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European insurers 'losing billions from fraud through lack of technology'

Antony Savvas | Oct. 23, 2014
The gulf is growing between actual and detected fraud.

European insurers are potentially losing billions of pounds every year from fraud as a result of using outmoded fraud detection techniques, according to analytics software firm SAS.

According to SAS, the gulf is growing between actual and detected fraud. Despite a rise in global fraud, two-thirds of European insurers have seen the volume of detected fraud increase by "less than four percent".

SAS questioned 75 insurance firms across Europe and found that those companies that do not use automated fraud detection, or only use "business rules", saw significantly lower levels of detected fraud than their peers using advanced analytics.

"Outdated techniques and a reliance on manual processes are hampering European insurers when it comes to fraud detection," said David Hartley, director of insurance fraud solutions at SAS. "With undetected insurance fraud costing the UK alone an estimated £2.1 billion every year, proactively tackling fraud can make a real impact to profitability."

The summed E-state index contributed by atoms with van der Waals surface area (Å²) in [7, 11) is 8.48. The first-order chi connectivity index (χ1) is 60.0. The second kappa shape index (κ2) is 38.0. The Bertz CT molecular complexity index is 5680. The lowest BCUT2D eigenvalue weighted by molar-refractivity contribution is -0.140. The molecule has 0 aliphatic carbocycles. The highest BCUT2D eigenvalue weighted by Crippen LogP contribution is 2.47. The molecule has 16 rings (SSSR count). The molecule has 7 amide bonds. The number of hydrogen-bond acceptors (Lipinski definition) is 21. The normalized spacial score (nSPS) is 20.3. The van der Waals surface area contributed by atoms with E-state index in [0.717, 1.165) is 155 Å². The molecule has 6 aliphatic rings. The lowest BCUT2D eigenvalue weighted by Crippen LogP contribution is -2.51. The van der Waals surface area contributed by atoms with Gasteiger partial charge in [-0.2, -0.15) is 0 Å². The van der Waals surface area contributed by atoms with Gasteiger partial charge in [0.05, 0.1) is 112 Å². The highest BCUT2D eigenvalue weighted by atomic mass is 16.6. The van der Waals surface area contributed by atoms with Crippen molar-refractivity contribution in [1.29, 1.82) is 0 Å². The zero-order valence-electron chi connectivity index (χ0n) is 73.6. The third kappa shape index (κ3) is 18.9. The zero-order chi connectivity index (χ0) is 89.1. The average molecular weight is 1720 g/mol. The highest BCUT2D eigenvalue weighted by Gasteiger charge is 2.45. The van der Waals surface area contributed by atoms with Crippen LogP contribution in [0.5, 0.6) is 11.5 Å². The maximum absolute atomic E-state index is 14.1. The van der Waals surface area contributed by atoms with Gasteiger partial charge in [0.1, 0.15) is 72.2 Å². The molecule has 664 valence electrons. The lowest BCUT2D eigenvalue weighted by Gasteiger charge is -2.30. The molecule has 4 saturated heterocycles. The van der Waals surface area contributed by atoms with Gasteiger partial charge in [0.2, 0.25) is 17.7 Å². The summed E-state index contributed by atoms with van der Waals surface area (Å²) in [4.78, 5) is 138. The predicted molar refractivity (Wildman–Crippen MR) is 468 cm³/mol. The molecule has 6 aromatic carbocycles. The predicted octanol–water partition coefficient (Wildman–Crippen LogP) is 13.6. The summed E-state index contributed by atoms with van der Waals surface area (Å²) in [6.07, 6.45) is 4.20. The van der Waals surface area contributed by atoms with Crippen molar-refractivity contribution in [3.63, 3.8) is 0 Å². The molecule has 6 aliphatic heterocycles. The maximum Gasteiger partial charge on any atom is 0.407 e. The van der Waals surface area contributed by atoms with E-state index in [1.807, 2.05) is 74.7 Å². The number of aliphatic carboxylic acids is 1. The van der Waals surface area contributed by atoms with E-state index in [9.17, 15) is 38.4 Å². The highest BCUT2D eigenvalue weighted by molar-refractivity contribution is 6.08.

The SAS research found that among insurers using business analytics, 57 percent had seen the amount of fraud they detected year-on-year increase by more than 4 percent. In contrast, only 16 percent of those with no solution, or using only a business rules based approach, saw a similar increase.

Almost 20 percent of insurers stated they did not use any technology to assist with fraud detection, relying on a manual review of thousands of claims. In the face of widespread organised fraud, such as "cash for crash" schemes, automation can help to rapidly alert insurers to suspicious claims or networks of claims.

Of the 75 firms questioned, 81 percent said they are using some form of automated detection technologies with 49 percent using advanced analytics.

Insurance firms in Belgium, France, the Netherlands, Portugal, Spain and the UK took part in the research.

 

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